Microsoft Warns of IE Bug on Windows XP
Internet Explorer continues to be a target of unpatched exploits as Microsoft released yet another security advisory for IE on Wednesday, mostly applying to Windows XP users.
According to the advisory, the software giant is investigating a new publicly reported bug affecting IE versions 5 to 8 on Windows XP and Windows Server 2003 Service Pack 2. The fix applies to IE browsers that aren't configured by default to run in "protected mode" or that have that function turned off.
Microsoft's advisory also applies to IE 5.01 SP4 on Windows 2000 SP4, as well as to IE 6 SP1 on Windows 2000 SP4.
This vulnerability typically doesn't apply when running IE on Windows Vista or Windows 7 because those operating systems use protected mode by default, according to a Microsoft blog. The blog noted that Microsoft has already issued a "Fix it" automated patch to help individual users enable protected mode on XP systems.
"Windows XP users, or users who have disabled Protected Mode, can help protect themselves by implementing Network Protocol Lockdown," the blog explains. "We have created a Microsoft Fix It to automate this. The Fix It can be run on individual systems or enterprises can deploy it through their automated systems."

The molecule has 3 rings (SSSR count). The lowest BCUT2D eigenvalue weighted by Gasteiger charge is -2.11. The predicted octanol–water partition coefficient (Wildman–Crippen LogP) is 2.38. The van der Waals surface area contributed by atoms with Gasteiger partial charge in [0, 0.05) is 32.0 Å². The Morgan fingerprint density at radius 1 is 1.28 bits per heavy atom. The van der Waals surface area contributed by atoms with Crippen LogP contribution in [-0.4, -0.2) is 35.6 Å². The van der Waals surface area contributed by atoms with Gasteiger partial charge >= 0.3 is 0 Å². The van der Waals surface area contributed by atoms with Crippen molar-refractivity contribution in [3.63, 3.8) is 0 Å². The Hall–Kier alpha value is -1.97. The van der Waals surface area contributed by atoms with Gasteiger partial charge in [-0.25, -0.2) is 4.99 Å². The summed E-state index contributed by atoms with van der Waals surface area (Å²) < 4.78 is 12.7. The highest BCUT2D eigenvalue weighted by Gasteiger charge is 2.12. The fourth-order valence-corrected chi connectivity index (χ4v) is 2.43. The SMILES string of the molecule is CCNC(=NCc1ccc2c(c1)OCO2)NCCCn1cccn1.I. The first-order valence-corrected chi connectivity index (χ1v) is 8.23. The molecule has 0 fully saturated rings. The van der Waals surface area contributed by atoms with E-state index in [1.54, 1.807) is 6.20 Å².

The bug in question would still require that users be directed to a malicious Web site in order for the exploit to happen. A hacker could gain the same local user rights as the IE user if an attack is carried out successfully. Limiting user rights on the system thus can be a helpful way to lessen an attack's impact.
Redmond may release a patch for this bug in its monthly security update, coming next Tuesday, or issue an out-of-band patch. Microsoft already issued an out-of-band fix for IE in January to address a remote code execution bug that led to attacks on Google and other companies.
Jabulani Leffall is an award-winning journalist whose work has appeared in the Financial Times of London, Investor's Business Daily, The Economist and CFO Magazine, among others.